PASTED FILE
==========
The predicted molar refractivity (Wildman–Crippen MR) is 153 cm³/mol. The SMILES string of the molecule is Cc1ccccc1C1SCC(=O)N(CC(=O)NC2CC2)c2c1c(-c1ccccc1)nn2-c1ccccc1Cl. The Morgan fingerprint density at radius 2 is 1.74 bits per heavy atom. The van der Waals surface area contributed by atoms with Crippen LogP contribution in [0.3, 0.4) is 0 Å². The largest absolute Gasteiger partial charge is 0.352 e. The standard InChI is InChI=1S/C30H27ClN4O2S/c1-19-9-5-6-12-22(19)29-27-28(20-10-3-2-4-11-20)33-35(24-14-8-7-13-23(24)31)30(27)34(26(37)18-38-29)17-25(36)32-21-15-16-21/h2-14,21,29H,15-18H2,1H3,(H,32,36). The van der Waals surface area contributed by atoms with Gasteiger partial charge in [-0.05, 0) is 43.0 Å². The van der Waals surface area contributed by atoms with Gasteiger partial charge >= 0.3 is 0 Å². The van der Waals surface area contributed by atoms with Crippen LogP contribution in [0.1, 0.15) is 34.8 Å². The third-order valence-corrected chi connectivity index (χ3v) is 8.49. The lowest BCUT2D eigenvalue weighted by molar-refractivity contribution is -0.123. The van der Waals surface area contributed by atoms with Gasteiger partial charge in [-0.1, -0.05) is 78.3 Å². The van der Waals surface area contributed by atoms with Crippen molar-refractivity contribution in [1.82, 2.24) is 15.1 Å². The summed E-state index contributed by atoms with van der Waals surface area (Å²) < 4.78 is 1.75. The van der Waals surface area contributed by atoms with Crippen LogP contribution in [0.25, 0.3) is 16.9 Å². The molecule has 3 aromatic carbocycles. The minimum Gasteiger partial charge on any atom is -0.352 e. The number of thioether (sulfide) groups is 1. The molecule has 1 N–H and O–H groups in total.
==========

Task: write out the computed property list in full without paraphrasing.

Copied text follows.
The predicted molar refractivity (Wildman–Crippen MR) is 153 cm³/mol. The SMILES string of the molecule is Cc1ccccc1C1SCC(=O)N(CC(=O)NC2CC2)c2c1c(-c1ccccc1)nn2-c1ccccc1Cl. The Morgan fingerprint density at radius 2 is 1.74 bits per heavy atom. The van der Waals surface area contributed by atoms with Crippen LogP contribution in [0.3, 0.4) is 0 Å². The largest absolute Gasteiger partial charge is 0.352 e. The standard InChI is InChI=1S/C30H27ClN4O2S/c1-19-9-5-6-12-22(19)29-27-28(20-10-3-2-4-11-20)33-35(24-14-8-7-13-23(24)31)30(27)34(26(37)18-38-29)17-25(36)32-21-15-16-21/h2-14,21,29H,15-18H2,1H3,(H,32,36). The van der Waals surface area contributed by atoms with Gasteiger partial charge in [-0.05, 0) is 43.0 Å². The van der Waals surface area contributed by atoms with Gasteiger partial charge >= 0.3 is 0 Å². The van der Waals surface area contributed by atoms with Crippen LogP contribution in [0.1, 0.15) is 34.8 Å². The third-order valence-corrected chi connectivity index (χ3v) is 8.49. The lowest BCUT2D eigenvalue weighted by molar-refractivity contribution is -0.123. The van der Waals surface area contributed by atoms with Gasteiger partial charge in [-0.1, -0.05) is 78.3 Å². The van der Waals surface area contributed by atoms with Crippen molar-refractivity contribution in [1.82, 2.24) is 15.1 Å². The summed E-state index contributed by atoms with van der Waals surface area (Å²) < 4.78 is 1.75. The van der Waals surface area contributed by atoms with Crippen LogP contribution in [0.25, 0.3) is 16.9 Å². The molecule has 3 aromatic carbocycles. The minimum Gasteiger partial charge on any atom is -0.352 e. The number of thioether (sulfide) groups is 1. The molecule has 1 N–H and O–H groups in total.